Arthur Vichot (FDJ) and Ben Gastauer (Ag2r) attacked on the descent and were 40 seconds behind, with the peloton following at 48 seconds. However, they were quickly brought back

 

Devenyns and Pinot still had a 40-second advantage when they entered the final 4km. Here Tony Gallopin (Lotto Soudal) made a counterattack but he was brought back before the finish.

 

Devenyns and Pinot were both content with a sprint finish and the Belgian managed to hold off the Frenchman by just 15cm. 42 seconds later Baptiste Planckaert (Wallonie) beat Dimitri Claeys (Wanty) and Ryan Anderson (Direct Energie) in the sprint for third.

 

With the GP La Marseillaise over, the attention turns to the first French stage race of the year. The Etoile de Besseges will have a very similar line-up and will be run from Wednesday to Friday.

 

A hillier course

The 37th edition of the Grand Prix Cycliste la Marseillaise was held on a 143.8km course around the city of Marseille and it was the usual hilly affair. After a relatively flat start, the riders tackled the Pas Couelle and the Col de l’Espigoulier around the midpoint. Then it was time for the uncategorized Pas d’Oullier before they hit the new climb of the Col des Cretes which had been added for the 2016 race. The top was located just 27.7km from the finish and then the riders tackled the traditional finale, with the Col de la Gineste leading to the final 9.3km that were descending and flat.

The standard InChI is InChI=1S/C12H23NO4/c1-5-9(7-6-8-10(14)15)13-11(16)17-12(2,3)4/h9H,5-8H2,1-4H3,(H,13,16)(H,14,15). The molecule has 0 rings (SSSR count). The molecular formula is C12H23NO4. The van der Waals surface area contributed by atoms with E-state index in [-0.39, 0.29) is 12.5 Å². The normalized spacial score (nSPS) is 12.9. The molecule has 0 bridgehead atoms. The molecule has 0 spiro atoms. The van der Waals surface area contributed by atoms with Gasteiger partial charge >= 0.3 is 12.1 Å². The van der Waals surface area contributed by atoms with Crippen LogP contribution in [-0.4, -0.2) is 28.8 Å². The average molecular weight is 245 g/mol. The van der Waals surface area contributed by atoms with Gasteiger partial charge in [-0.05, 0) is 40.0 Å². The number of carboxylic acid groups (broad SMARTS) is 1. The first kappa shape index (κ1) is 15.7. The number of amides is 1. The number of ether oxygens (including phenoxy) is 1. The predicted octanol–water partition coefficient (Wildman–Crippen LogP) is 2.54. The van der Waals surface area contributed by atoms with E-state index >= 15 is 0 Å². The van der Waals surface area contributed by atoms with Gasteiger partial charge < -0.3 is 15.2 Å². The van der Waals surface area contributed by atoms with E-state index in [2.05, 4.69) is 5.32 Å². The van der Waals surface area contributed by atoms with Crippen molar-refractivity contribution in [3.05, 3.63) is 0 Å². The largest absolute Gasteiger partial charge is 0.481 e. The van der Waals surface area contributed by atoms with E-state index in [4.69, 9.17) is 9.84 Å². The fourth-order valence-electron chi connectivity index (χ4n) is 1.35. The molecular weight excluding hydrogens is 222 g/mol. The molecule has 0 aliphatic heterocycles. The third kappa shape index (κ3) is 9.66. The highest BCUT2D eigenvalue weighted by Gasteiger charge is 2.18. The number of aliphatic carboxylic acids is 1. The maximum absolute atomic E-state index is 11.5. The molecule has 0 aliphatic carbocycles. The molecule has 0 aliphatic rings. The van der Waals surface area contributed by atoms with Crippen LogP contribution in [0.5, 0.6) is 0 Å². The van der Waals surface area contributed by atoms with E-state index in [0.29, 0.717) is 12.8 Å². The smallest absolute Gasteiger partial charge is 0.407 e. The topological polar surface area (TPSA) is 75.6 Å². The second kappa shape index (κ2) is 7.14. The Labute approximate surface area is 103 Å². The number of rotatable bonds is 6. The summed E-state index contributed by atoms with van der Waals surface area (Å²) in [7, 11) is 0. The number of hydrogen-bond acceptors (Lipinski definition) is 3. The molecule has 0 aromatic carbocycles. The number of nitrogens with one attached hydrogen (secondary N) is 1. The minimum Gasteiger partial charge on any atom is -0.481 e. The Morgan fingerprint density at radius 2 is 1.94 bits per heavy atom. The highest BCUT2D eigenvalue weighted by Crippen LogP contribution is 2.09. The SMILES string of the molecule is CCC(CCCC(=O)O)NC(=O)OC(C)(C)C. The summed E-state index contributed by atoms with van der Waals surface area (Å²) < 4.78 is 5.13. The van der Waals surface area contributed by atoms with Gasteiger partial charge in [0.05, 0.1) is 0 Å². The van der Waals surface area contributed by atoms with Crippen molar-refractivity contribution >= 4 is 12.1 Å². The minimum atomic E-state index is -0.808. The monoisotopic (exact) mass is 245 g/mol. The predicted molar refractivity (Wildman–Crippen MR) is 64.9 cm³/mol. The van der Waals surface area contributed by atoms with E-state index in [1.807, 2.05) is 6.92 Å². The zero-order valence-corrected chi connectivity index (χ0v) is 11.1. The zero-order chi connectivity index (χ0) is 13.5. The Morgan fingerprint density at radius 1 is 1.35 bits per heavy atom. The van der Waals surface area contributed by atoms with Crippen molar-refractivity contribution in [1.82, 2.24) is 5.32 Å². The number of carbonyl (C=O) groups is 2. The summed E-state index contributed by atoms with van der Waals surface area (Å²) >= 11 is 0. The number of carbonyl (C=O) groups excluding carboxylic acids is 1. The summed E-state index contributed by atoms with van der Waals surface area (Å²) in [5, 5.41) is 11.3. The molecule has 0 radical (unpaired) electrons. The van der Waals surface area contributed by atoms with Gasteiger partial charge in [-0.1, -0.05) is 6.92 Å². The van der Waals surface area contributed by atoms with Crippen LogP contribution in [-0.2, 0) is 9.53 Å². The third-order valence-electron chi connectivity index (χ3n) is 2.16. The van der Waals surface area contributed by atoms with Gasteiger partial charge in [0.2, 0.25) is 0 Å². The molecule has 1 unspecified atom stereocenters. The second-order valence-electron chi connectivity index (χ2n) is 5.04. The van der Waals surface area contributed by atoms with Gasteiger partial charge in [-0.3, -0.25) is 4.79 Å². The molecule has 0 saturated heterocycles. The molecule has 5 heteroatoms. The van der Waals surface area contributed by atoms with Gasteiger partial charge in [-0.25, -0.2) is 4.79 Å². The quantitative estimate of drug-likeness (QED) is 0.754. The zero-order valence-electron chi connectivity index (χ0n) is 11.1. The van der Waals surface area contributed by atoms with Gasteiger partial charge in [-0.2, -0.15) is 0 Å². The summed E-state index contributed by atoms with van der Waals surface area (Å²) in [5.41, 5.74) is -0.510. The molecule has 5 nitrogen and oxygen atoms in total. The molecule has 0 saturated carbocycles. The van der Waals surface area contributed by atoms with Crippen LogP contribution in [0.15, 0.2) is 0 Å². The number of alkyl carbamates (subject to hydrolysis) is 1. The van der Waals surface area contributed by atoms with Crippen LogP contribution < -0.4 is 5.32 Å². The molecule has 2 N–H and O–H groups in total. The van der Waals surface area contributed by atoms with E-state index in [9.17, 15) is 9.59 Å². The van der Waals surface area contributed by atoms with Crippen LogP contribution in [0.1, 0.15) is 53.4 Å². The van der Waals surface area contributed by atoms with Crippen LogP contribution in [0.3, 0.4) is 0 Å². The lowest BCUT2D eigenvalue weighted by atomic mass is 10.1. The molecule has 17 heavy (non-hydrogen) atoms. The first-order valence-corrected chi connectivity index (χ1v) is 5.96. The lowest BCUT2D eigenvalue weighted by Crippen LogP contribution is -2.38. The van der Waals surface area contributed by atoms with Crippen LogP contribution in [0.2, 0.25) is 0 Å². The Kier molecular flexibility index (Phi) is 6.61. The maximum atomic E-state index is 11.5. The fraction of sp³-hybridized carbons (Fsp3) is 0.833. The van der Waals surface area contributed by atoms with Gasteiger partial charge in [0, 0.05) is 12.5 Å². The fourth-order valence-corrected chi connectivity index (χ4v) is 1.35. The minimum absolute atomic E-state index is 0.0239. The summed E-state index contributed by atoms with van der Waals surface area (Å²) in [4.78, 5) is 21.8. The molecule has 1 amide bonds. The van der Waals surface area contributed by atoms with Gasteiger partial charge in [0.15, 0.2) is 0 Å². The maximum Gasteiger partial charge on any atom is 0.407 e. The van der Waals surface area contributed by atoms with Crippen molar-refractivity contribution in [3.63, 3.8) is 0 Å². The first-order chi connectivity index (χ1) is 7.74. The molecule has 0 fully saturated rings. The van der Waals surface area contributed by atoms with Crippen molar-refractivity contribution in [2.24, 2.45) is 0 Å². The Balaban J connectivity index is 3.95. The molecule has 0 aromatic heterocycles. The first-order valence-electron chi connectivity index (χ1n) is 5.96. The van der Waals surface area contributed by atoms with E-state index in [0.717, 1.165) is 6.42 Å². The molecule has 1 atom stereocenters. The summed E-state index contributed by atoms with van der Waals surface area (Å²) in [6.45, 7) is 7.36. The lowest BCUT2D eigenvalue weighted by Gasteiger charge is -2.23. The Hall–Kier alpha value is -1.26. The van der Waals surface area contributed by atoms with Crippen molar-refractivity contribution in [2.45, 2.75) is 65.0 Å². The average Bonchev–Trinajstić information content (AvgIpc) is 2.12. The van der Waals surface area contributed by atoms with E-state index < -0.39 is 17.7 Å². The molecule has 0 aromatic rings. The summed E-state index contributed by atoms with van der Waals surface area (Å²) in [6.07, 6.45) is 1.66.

It was a great sunny day in a spring-like Marseille when the riders gathered for the start. One rider was absent as Jonathan Breyne (Veranclassic) didn’t make it to the beginning of the first French race of the year.

 

Four riders get clear

The first kilometres were up the small Cote des Termes which was the invitation to ride aggressively and there were lots of attacks right from the start. Daniel Diaz (Delko Marseille), Jerome Mainard (Armee) and Flavien Dassonville (HP BTP) managed to establish a 25-second advantage at the 5km mark and they had extended it to 30 seconds at the top of the climb.

 

Veranclassic and FDJ led the chase before Jerome Cousin (Cofidis) attacked on the descent. The Frenchman joined the leaders who were now 55 seconds ahead, with Nico Denz (Ag2r) in lone pursuit at 55 seconds.

 

FDJ take control

Denz was brought back and instead Jasper Bovenhus (An Post) and Christophe Premont (Verandas) took off. Meanwhile, the peloton sat up and allowed the gap to the four leaders to grow.